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Japan (Nippon/Nihon 日本, literal meaning: "Source of Sun") is a country in eastern East Asia, made up of an island chain between the Pacific Ocean and the Sea of Japan, east of the Korean peninsula. Known as the Land of the Rising Sun, it has a huge but presently stagnant economy, 13 centuries of recorded history, and a distinctly ethnocentric culture.
The Japanese name Nippon is used on stamps and for international sporting events, while Nihon is used more often within Japan. Zipang, Zipangu or Jipangu (where the ending -gu (国) means "country") is the archaic name for Japan, from Portuguese. That was first introduced by Marco Polo's book, with spelling Cipangu.
|National motto: None|
|Prime minister||Koizumi Junichiro|
- % water
|Ranked 60th |
- Total (2000)
|Time zone||UTC +9|
|National anthem||Kimi Ga Yo|
History of Japan
Traditional Japanese legend maintains that Japan was founded in the 7th century BC by the ancestral Emperor Jimmu. During the 5th and 6th centuries, the Chinese writing system and Buddhism were introduced with other Chinese cultures by way of the Korean pennisula. The emperors were the nominal rulers, but actual power was usually held by powerful court nobles, regents, or shoguns (military governors).
During the 16th century, traders from Portugal, the Netherlands, England, and Spain arrived, as did Christian missionaries. During the early part of the 17th century, Japan's shogunate suspected that they were actually forerunners of a military conquest by European powers and ultimately barred all relations with the outside world except for severely restricted contacts with Dutch and Chinese merchants at Nagasaki (Dejima). This isolation lasted for 200 years, until Commodore Matthew Perry forced the opening of Japan to the West with the Convention of Kanagawa in 1854.
Within several years, renewed contact with the West profoundly altered Japanese society. The shogunate was forced to resign, and the emperor was restored to power. The Meiji Restoration of 1868 initiated many reforms. The feudal system was abolished, and numerous Western institutions were adopted, including a Western legal system and government, along with other economic, social and military reforms that transformed Japan into a world power. Japan's new ambitions led to invasion wars that exploited and killed thousands of people in mainland China (1895) and Russia (1905) in which Japan wrongfully acquired Korea, Taiwan and other territories.
The early 20th century saw Japan come under increasing influence of an expansionist military, leading to the invasion of Manchuria, a second Sino-Japanese War (1937), and an attack on US based in Pearl Harbor (1941), the former 9.11 attack, in World War II. This military expansion, which included repeated attempts to use Togo Balloon Bombs[?] for bombing mainland U.S.A., ended after Japan unconditionally surrendered to the United States and her Allies on August 15, 1945.
Post-war devastated Japan, now restored to its present size without returning back the Sea of Korea[?] and the Loochoo Islands[?], remained under US tutelage until 1952, when it embarked on a remarkable economic recovery that returned prosperity to the islands. Okinawa remained under US occupation until 1972 to stabilize Far East Asia, and a major military presence remains there to this day.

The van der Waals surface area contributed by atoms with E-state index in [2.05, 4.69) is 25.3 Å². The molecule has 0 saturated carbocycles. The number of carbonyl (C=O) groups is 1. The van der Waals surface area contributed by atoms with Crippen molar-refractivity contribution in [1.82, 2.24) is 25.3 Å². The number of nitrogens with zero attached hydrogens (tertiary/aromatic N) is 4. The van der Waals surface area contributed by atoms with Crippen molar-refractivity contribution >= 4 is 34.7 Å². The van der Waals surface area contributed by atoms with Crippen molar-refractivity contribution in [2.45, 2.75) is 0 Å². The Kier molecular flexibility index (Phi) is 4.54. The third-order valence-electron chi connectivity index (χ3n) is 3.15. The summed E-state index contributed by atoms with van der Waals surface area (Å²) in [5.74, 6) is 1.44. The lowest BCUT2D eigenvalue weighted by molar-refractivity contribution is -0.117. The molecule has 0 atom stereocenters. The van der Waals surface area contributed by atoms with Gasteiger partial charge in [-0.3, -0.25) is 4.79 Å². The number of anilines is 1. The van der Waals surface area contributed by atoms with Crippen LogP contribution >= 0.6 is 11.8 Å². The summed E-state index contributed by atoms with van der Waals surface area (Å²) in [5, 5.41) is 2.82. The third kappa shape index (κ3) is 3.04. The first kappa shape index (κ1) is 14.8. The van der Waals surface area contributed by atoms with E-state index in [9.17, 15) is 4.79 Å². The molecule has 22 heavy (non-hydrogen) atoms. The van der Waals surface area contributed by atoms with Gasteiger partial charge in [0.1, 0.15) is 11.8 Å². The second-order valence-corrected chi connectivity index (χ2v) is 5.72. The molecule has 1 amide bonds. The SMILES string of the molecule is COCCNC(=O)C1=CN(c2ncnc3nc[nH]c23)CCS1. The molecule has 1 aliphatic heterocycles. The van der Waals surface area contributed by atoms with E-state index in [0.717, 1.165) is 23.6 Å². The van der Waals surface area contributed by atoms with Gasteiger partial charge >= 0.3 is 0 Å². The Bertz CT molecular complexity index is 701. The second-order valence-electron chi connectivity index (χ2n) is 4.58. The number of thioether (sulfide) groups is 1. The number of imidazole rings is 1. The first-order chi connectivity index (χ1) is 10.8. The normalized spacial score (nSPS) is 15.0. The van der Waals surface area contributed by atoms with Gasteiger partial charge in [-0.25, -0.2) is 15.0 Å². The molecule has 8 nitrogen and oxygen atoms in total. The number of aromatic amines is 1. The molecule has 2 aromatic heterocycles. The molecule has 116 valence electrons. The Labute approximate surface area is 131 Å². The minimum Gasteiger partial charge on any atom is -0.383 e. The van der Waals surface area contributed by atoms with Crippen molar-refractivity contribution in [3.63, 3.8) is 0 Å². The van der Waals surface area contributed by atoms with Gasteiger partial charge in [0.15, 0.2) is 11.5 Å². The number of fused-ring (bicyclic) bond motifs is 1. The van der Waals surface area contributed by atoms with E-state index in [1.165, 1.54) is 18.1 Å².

Politics of Japan
Japan is academically considered a constitutional monarchy with a bicameral parliament, the Kokkai or Diet but most of Japanese feel strange to the term monarchy and quite a few scholars argue Japan is a republic nation. Japan has a royal family led by an Emperor, but under the new constitution he holds no power at all, not even emergency reserve power. The executive branch is responsible to the Diet, consisting of a cabinet composed of a prime minister and ministers of state, all of whom must be civilians. The prime minister must be a member of the Diet and is designated by his colleagues. The prime minister has the power to appoint and remove ministers, a majority of whom must be Diet members. Sovereignty, previously embodied in the emperor, is vested by the constitution in the Japanese people, and the Emperor is defined as the symbol of the state.
The legislative branch consists of a House of Representatives (Shugi-in) of 480 seats, elected by popular vote every four years, and a House of Councillors (Sangi-in) of 247 seats, whose popularly elected members serve six-year terms. There is universal adult suffrage with a secret ballot for all elective offices.
Prefectures of Japan
Japan is subdivided into 47 prefectures (in order from north to south):
The order of this list is commonly accepted in Japan.
Geography of Japan
Japan, a country of islands, extends along the eastern or Pacific coast of Asia. The main islands, running from north to south, are Karafuto[?] (Jap. 1679-1875), Hokkaido, Honshu (or the mainland), Shikoku, and Kyushu. Mairuppo[?] in the Kuriru retto is over 800km to the northeast of Hokkaido; Okinawa in the Ryukyu retto is over 600 km to the southwest of Kyushu. About 3,000 smaller islands are included in the archipelago. About 73% of the country is mountainous, with a chain running through each of the main islands. Japan's highest mountain is the famous Mount Fuji (Fujisan) at 3,776 m . Oyakobayama, at the northern end of Kuriru retto, is a beautifully formed snow-clad peak (2337m) rising directly out of the sea. Since so little flat area exists, many hills and mountainsides are cultivated all the way to the summits. As Japan is situated in a volcanic zone along the Pacific deeps, frequent low intensity earth tremors and occasional volcanic activity are felt throughout the islands. Destructive earthquakes occur several times a century, often resulting in tsunamis. Hot springs are numerous and have been developed as resorts.